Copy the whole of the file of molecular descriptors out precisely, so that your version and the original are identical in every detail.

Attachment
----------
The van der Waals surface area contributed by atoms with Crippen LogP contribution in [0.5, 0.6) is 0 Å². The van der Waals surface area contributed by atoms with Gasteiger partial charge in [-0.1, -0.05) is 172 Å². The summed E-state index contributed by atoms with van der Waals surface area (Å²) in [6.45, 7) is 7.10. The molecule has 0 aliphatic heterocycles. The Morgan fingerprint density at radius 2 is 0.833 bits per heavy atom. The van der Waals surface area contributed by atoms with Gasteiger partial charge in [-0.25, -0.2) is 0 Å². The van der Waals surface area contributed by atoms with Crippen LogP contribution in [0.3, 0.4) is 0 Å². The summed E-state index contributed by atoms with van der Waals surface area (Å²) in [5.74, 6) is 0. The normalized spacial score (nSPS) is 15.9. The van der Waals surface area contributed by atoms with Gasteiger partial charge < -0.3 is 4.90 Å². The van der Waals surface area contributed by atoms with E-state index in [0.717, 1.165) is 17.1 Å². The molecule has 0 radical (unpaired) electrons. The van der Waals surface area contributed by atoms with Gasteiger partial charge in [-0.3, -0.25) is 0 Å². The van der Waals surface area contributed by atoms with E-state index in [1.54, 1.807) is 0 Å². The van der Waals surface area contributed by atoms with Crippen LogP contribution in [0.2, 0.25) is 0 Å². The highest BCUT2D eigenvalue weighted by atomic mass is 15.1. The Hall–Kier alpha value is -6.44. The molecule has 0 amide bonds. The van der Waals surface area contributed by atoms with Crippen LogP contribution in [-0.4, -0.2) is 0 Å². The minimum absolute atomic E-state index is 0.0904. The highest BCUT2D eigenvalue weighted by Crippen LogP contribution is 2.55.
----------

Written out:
The van der Waals surface area contributed by atoms with Crippen LogP contribution in [0.5, 0.6) is 0 Å². The van der Waals surface area contributed by atoms with Gasteiger partial charge in [-0.1, -0.05) is 172 Å². The summed E-state index contributed by atoms with van der Waals surface area (Å²) in [6.45, 7) is 7.10. The molecule has 0 aliphatic heterocycles. The Morgan fingerprint density at radius 2 is 0.833 bits per heavy atom. The van der Waals surface area contributed by atoms with Gasteiger partial charge in [-0.25, -0.2) is 0 Å². The van der Waals surface area contributed by atoms with Crippen LogP contribution in [0.3, 0.4) is 0 Å². The summed E-state index contributed by atoms with van der Waals surface area (Å²) in [5.74, 6) is 0. The normalized spacial score (nSPS) is 15.9. The van der Waals surface area contributed by atoms with Gasteiger partial charge < -0.3 is 4.90 Å². The van der Waals surface area contributed by atoms with E-state index in [0.717, 1.165) is 17.1 Å². The molecule has 0 radical (unpaired) electrons. The van der Waals surface area contributed by atoms with Gasteiger partial charge in [-0.3, -0.25) is 0 Å². The van der Waals surface area contributed by atoms with E-state index in [1.54, 1.807) is 0 Å². The van der Waals surface area contributed by atoms with Crippen LogP contribution in [0.2, 0.25) is 0 Å². The highest BCUT2D eigenvalue weighted by atomic mass is 15.1. The Hall–Kier alpha value is -6.44. The molecule has 0 amide bonds. The van der Waals surface area contributed by atoms with Crippen LogP contribution in [-0.4, -0.2) is 0 Å². The minimum absolute atomic E-state index is 0.0904. The highest BCUT2D eigenvalue weighted by Crippen LogP contribution is 2.55.